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Warming temperatures slow lizard behaviors

March 30, 2015

an Anolis cristatellus, light brown in coloring with a crest running along its neck and back, perched on a branch

A new study shows that the Puerto Rican crested anole, Anolis cristatellus, is active over a broader range of temperatures than scientists had previously suspected. (Image courtesy M. Leal)

Spring is here, and for most lizards the warming temperatures are a cue to wake up and get busy. However, as global temperatures inch upward, some lizards may end up spending more of their time in the shade cooling off and less time eating and mating. Now, a new detailed physiological and field study of the Puerto Rican crested anole, Anolis cristatellus, shows that lizards are active over a broader range of temperatures than scientists suspected.

“We are not saying that climate change is not a problem for lizards. It is a major problem. However, our study indicates that lizards’ activity levels are less constrained by temperature than previously thought,” said University of Missouri biologist Manuel Leal, who co-authored the study.

Like other cold-blooded animals, lizards have an optimal body temperature at which they hunt, eat, move quickly, and reproduce. For the Puerto Rican crested anole that active range is between 81 and 84 degrees Fahrenheit (27-29 degrees Celsius). Scientists currently project that the lizards would no longer be active at hotter or cooler temperatures.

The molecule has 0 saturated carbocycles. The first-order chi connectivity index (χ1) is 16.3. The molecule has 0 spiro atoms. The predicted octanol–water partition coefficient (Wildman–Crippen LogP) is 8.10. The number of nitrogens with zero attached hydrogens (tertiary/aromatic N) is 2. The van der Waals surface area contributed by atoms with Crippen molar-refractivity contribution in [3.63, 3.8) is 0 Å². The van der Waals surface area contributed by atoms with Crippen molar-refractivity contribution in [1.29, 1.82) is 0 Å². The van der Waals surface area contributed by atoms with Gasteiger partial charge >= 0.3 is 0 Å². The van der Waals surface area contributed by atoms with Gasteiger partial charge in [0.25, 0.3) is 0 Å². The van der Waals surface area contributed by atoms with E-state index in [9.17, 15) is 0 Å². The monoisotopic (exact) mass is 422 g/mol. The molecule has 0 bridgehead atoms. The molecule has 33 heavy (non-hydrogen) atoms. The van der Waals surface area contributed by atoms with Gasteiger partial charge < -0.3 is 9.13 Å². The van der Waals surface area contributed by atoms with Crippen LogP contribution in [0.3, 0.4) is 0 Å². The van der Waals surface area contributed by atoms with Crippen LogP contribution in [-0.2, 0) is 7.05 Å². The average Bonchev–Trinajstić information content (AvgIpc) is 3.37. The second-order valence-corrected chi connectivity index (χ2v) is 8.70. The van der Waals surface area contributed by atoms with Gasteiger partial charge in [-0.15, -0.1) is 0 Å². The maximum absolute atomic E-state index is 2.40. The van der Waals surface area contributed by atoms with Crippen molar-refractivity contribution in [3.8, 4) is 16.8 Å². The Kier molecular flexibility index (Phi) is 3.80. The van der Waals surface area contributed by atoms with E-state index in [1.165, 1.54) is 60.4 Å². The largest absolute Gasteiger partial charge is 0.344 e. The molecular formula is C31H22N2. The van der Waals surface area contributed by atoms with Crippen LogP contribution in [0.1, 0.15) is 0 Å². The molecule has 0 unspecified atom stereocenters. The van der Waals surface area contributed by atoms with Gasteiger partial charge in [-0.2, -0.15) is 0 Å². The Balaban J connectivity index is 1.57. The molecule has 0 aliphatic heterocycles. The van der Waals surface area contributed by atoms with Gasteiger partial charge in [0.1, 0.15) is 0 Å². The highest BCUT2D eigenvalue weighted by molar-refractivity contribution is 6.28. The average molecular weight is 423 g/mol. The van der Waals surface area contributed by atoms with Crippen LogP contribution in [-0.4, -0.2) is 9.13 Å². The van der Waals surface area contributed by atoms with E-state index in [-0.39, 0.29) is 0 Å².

To test this hypothesis, Leal and Alex Gunderson, his former graduate student who is now a postdoctoral fellow at the University of California-Berkeley, conducted behavioral observations and collected temperature data on hundreds of A. cristatellus within their native tropical habitat on the island of Puerto Rico. They recorded everything the lizards did over fifteen-minute intervals and estimated the lizard’s body temperature.

image shows a man with brown hair pulled back into a pony tail and with a beard in an orange shirt.

Dr. Manuel Leal is an associate professor in the Division of Biological Sciences.

When they crunched and plotted their data, the researchers found that lizards were most active between 27 and 29 degrees Celsius; however, above and below that temperature, the lizards were hardly inactive.

“They just dialed down the intensity of their activity,” said Leal.

They also found that activity was more sensitive to temperature change than physiological performance (measured as sprint speed), which is often used as a proxy of how warming will impact lizard populations.

Leal said the findings suggest that scientists need to rethink how to model activity in the present and as the climate changes.

“Instead of treating activity as an ON-OFF switch,” says Leal, “we need to start thinking about activity as more like a dimmer switch, where behaviors are being dialed up and dialed down.”

As for lizards, the study finds that global warming is likely to significantly affect their activity levels and that certain aspects of their behavior, including eating and mating, are likely to be more severely affected than physiological performance.

The study, titled “Patterns of Thermal Constraint on Ectotherm Activity,” appeared in the March 11 online issue of the journal American Naturalist.


Written by: Melody Kroll

Associated MU News Bureau and EurekAlert media release. This research was also featured on

Related research strengths:
Behavior, Ecology